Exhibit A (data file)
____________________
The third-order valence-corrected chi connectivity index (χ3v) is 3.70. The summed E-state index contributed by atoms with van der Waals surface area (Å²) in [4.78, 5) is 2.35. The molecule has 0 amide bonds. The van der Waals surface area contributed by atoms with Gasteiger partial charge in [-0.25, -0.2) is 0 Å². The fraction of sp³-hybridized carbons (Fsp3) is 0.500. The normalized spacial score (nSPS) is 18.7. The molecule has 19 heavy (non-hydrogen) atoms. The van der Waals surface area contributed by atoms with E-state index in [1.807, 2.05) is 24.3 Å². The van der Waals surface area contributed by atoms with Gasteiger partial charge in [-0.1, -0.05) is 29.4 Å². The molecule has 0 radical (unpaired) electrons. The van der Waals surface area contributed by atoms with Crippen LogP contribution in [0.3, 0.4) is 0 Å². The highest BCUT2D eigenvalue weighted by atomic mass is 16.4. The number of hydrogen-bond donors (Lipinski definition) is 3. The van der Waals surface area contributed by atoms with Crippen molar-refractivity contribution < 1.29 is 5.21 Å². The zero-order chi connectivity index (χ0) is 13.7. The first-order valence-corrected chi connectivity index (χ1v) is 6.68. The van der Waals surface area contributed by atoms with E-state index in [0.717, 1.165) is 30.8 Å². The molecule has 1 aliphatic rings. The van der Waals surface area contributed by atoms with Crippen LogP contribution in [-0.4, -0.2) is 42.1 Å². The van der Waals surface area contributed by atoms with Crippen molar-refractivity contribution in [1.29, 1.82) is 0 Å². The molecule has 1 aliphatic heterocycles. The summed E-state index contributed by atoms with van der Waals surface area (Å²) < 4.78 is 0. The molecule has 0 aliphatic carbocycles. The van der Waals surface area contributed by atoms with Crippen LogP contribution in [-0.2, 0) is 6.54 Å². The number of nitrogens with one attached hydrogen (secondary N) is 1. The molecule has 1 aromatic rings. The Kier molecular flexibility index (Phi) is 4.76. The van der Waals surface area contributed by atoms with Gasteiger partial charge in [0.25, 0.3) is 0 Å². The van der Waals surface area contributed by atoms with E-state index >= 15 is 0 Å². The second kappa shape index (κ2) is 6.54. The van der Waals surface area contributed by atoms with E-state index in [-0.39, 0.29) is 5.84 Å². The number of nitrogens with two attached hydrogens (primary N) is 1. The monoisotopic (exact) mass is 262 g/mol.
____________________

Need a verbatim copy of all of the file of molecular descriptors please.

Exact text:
The third-order valence-corrected chi connectivity index (χ3v) is 3.70. The summed E-state index contributed by atoms with van der Waals surface area (Å²) in [4.78, 5) is 2.35. The molecule has 0 amide bonds. The van der Waals surface area contributed by atoms with Gasteiger partial charge in [-0.25, -0.2) is 0 Å². The fraction of sp³-hybridized carbons (Fsp3) is 0.500. The normalized spacial score (nSPS) is 18.7. The molecule has 19 heavy (non-hydrogen) atoms. The van der Waals surface area contributed by atoms with E-state index in [1.807, 2.05) is 24.3 Å². The van der Waals surface area contributed by atoms with Gasteiger partial charge in [-0.1, -0.05) is 29.4 Å². The molecule has 0 radical (unpaired) electrons. The van der Waals surface area contributed by atoms with Crippen LogP contribution in [0.3, 0.4) is 0 Å². The highest BCUT2D eigenvalue weighted by atomic mass is 16.4. The number of hydrogen-bond donors (Lipinski definition) is 3. The van der Waals surface area contributed by atoms with Crippen molar-refractivity contribution < 1.29 is 5.21 Å². The zero-order chi connectivity index (χ0) is 13.7. The first-order valence-corrected chi connectivity index (χ1v) is 6.68. The van der Waals surface area contributed by atoms with E-state index in [0.717, 1.165) is 30.8 Å². The molecule has 1 aliphatic rings. The van der Waals surface area contributed by atoms with Crippen LogP contribution in [-0.4, -0.2) is 42.1 Å². The van der Waals surface area contributed by atoms with Crippen molar-refractivity contribution in [1.29, 1.82) is 0 Å². The molecule has 1 aliphatic heterocycles. The summed E-state index contributed by atoms with van der Waals surface area (Å²) < 4.78 is 0. The molecule has 0 aliphatic carbocycles. The van der Waals surface area contributed by atoms with Crippen LogP contribution in [-0.2, 0) is 6.54 Å². The number of nitrogens with one attached hydrogen (secondary N) is 1. The molecule has 1 aromatic rings. The Kier molecular flexibility index (Phi) is 4.76. The van der Waals surface area contributed by atoms with Gasteiger partial charge in [0.25, 0.3) is 0 Å². The van der Waals surface area contributed by atoms with E-state index >= 15 is 0 Å². The second kappa shape index (κ2) is 6.54. The van der Waals surface area contributed by atoms with E-state index in [-0.39, 0.29) is 5.84 Å². The number of nitrogens with two attached hydrogens (primary N) is 1. The monoisotopic (exact) mass is 262 g/mol.